Linn County and the U.S. Forest Service have reached a one-year trial agreement in which county Parks Department workers will do cleanup and maintenance work along the heavily used Quartzville Corridor.
The one-year trial period will allow the county and the Forest Service to test whether it makes sense to work out a longer-term deal.
Unless something unexpected raises its head over the next 12 months, our guess is that this is an agreement that both the county and the Forest Service will want to continue.
As it stands, Linn County Parks Department workers already spend time in the area maintaining the county's campgrounds. This would be a natural extension of those efforts. And for several years, the Parks Department has managed several Forest Service campgrounds along the South Santiam River near Cascadia. So there's already a strong framework of cooperation in place between the county and the Forest Service. It makes sense to explore other opportunities to expand this partnership.
The trial agreement makes sense for the county in financial terms as well: Brian Carroll, the director of the Linn County Parks Department, said the Forest Service will cover the county's expenses to provide the extra service. In fact, Carroll said, the funding from the Forest Service will allow the Parks Department to offset some of its overhead costs and seasonal expenses.
Our hunch is that the county Parks Department will be able to do a better job with the Quartzville Corridor sites than the Forest Service, an agency that is stretched awfully thin right now.
That's certainly the way Carroll sees it: "Overall, I believe this agreement could be a benefit for the residents and visitors of Linn County by providing more customer service and safer, cleaner recreation sites in the Quartzville Corridor," he told the Linn County commissioners in a memo on the proposal.
The deal with the Forest Service is another excellent example of how the Parks Department has grown and developed over the last two decades under Carroll's guidance.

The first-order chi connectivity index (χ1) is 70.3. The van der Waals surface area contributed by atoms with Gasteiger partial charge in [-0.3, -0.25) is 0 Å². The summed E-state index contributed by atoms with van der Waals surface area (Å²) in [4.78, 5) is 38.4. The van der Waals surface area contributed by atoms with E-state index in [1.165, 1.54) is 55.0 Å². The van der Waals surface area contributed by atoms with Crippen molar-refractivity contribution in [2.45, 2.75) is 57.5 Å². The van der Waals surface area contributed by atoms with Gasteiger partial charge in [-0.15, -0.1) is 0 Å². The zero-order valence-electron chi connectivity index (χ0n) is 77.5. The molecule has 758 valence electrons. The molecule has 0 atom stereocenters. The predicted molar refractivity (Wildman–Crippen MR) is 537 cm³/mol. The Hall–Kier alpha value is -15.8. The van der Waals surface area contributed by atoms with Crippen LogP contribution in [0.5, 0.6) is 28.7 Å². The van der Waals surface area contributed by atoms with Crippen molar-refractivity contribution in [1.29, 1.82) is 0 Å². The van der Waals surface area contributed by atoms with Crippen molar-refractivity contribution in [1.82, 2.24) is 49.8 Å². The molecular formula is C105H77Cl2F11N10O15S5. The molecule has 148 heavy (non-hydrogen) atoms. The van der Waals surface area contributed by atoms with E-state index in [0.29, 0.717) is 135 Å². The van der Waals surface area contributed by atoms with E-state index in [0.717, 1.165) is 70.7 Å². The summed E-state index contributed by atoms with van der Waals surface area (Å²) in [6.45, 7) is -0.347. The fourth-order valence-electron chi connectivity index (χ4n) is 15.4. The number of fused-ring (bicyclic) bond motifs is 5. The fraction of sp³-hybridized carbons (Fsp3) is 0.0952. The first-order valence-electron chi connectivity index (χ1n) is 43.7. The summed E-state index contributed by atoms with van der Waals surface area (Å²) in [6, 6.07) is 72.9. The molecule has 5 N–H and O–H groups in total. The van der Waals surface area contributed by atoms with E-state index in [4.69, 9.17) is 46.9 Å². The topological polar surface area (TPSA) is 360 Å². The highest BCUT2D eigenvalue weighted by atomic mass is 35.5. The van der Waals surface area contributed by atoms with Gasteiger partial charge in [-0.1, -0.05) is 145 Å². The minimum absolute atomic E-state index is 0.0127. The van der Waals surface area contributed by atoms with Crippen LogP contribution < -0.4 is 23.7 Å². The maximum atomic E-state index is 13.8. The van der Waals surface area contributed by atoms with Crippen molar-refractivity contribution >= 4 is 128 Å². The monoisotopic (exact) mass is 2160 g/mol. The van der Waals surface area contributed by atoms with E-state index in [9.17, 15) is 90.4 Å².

Carroll and his crew have built the department's budget from about $235,000 in 1997 to about $2 million this fiscal year. These days, Linn County operates 35 facilities that run from Harrisburg on the Willamette River to Clear Lake Resort high in the Cascades. And, aside from collecting a share of RV licensing fees and boat registration fees, the department operates without local taxes. (Carroll has said the Linn County Board of Commissioners made that expectation for the department clear from the start of his tenure.)
The department's willingness to explore partnerships with other government agencies and other entities has been an important part of that success over the years.
In fact, the one-year test with the Forest Service could help pave the way for other partnerships: Carroll told the commissioners that the U.S. Bureau of Land Management has contacted the Parks Department. It turns out that the federal agency is interested in pursuing a deal for 2019 in which the county would operate and maintain the BLM's Quartzville recreational facilities. In some ways, this year's pact with the Forest Service could help identify any potential snags that could emerge during the negotiations between the county and the BLM.
And it makes good sense to have one governmental entity — in this case, Linn County — overseeing many of the recreational facilities in the Quartzville Corridor, especially considering the popularity of the area and some of the changes it's undergone in the past few years, such as the elimination of roadside camping.
Smart management of the area is one of the keys in ensuring that the corridor retains the qualities that attract thousands of visitors each year, from inside the Linn County and elsewhere. The Linn County Parks Department is in an ideal position to help provide that smart management. (mm)